Linux/Open-Source

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Mike Harman
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Joined: 7-02-06
Jun 26 2004 13:30
Linux/Open-Source

Did a search and couldn't find any of discussion of linux on here, so figured I'd start some. I don't yet use it (sorting it out at the moment, and tried about five years ago when it was too complicated for me), but I do use a fair bit of open-source software and would be interested in what potential other people see in this kind of software and the methods of organisation used to produce it. I think it's worth pointing out that most file-sharing software is shareware/freeware not open-source - i.e. it's often supported by spyware, adware, very restricted licenses etc. for starters. I view filesharing as fundamentally different to open-source - in short, bottom-feeding, and although I'm not against it, I don't think it has much potential to change anything in the long run, open-source could be far more potentially damaging to Microsoft etc. since it doesn't encourage dependency on them.

The Iraqi Linux User Group:

http://news.bbc.co.uk/2/hi/technology/3830545.stm

>>... are firm believers in open source software. Unlike expensive proprietary software, open-source software can be freely distributed and modified, as long as the modifications are shared with other users.

They are particularly fans of Linux operating system.<<

>>To Nabil Suleiman, a member of the Iraqi Linux User Group living in Canada, Linux could mean significant cost savings.

"There is a shortage in power and water supplies, and sewage systems, so the last thing Iraq needs is spending billions of dollars on very expensive and overpriced products, especially software products," he said.

>>"Currently, most software in use in Iraq is illegal copies of proprietary software," explained Don Marti editor of the US-based Linux Journal.

Software giants like Microsoft, he said, are happy to hook Iraqis on their software.

"Proprietary software companies are using these illegal copies as a free sample program, and a marketing tool, as they have in other countries."

"When the crackdown comes, and the people in Iraq start having to comply with the licenses for this software, then they're going to be in trouble."<<

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JDMF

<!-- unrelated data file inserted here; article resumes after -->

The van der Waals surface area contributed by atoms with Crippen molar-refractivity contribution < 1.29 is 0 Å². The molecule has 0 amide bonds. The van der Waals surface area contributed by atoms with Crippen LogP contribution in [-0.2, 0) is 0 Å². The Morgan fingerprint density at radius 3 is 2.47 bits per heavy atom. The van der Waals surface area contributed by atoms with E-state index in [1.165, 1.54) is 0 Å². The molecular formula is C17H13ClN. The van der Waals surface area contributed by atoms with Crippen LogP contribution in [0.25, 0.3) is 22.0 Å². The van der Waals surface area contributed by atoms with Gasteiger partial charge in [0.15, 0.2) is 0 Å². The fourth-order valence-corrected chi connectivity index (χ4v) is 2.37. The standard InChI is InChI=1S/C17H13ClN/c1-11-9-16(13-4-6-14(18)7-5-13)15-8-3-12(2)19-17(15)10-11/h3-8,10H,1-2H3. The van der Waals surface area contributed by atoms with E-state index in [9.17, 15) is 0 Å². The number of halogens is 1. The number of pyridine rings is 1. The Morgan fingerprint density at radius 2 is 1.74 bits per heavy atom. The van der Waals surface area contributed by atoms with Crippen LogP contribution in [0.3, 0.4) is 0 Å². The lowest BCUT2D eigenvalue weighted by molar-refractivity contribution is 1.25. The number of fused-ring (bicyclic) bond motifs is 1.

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Jun 28 2004 19:23

too right mate. OSS and linux among them represents a great cooperative way of knowledge and innovation build up. Imagine if, for instance, the medical companies actually cared for people and worked in the same way than Open Source Software/GNU Public Licence (Copyleft) does?

When people say that medical companies need the secrecy to encourage commercial competition, i always point out the great example of OSS/GNU movement.

Good luck with getting in grips with linux mate. It's getting easier by the day.

star green black JDMF, Debian user red n black star

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Jacques Roux
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Joined: 17-07-06
Jun 30 2004 23:52

Well i just got Mandrake 10 working on my old computer so i thought i better read this thread. I think there is very exciting potential in open source software but i dont think we are there yet. Its far to techy for people being brought up on Windows XP and is pretty hard to get to grips with IMHO. Its not exactly running well for me, and im putting effort in... most ppl wouldnt bother.

Thats why i think filesharing has more potential at the moment, because its very very easy to get to grips with, which is why loads of people use it and is capable of getting round all sorts of different barrier in regards to shifting content.

The record industry definetly think its a threat to their type of capitalism and i think, not just talking about peer 2 peer (soulseek etc.) websites sharing texts, books, images whatever can be very very usefull.

But yeah ultimately i think open software is the way to go, i just dont think right now thats its worth the effort for most ppl and wont grow until it is!

We have a pretty smalll tech section at: http://www.enrager.net/culture/computer/index.htm

smile

LiveFastDiarrea
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Joined: 19-09-03
Jul 1 2004 23:22

I think there have been huge advancements in non techy people being able to use linux, my mum runs her machine with suse and allthough she can't upkeep it and I wont let her run as root, she can use it for everything she needs and just gets me or my dad to sort out the little bits.

And you dont have to look far to see that open source software is coming out of the woodworks in a lot more places, a lot of major companies and organisations are starting to use linux as they discover the potential it can give an organisation and even novice home users are sticking it on their PCs even just as dual boot because they either want to just play around with it or think it can help them in some way.

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Jacques Roux
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Joined: 17-07-06
Jul 8 2004 00:18

I agree that its got way easier tho i dont think its too easy to go 100% open source from windows. Its quite hard i find to understand most of the support stuff out there which is pretty techy.

But little by little i think.... with people using open source programs on windows like Mozilla Firefox (Browser which i have started using - really good) and file sharing programs like Emule, i think if people work on changing their environments bit by bit we will slowly crawl towards a more open source world.

Until of course capitalism finds some way to assimilate it.

LiveFastDiarrea
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Jul 8 2004 08:51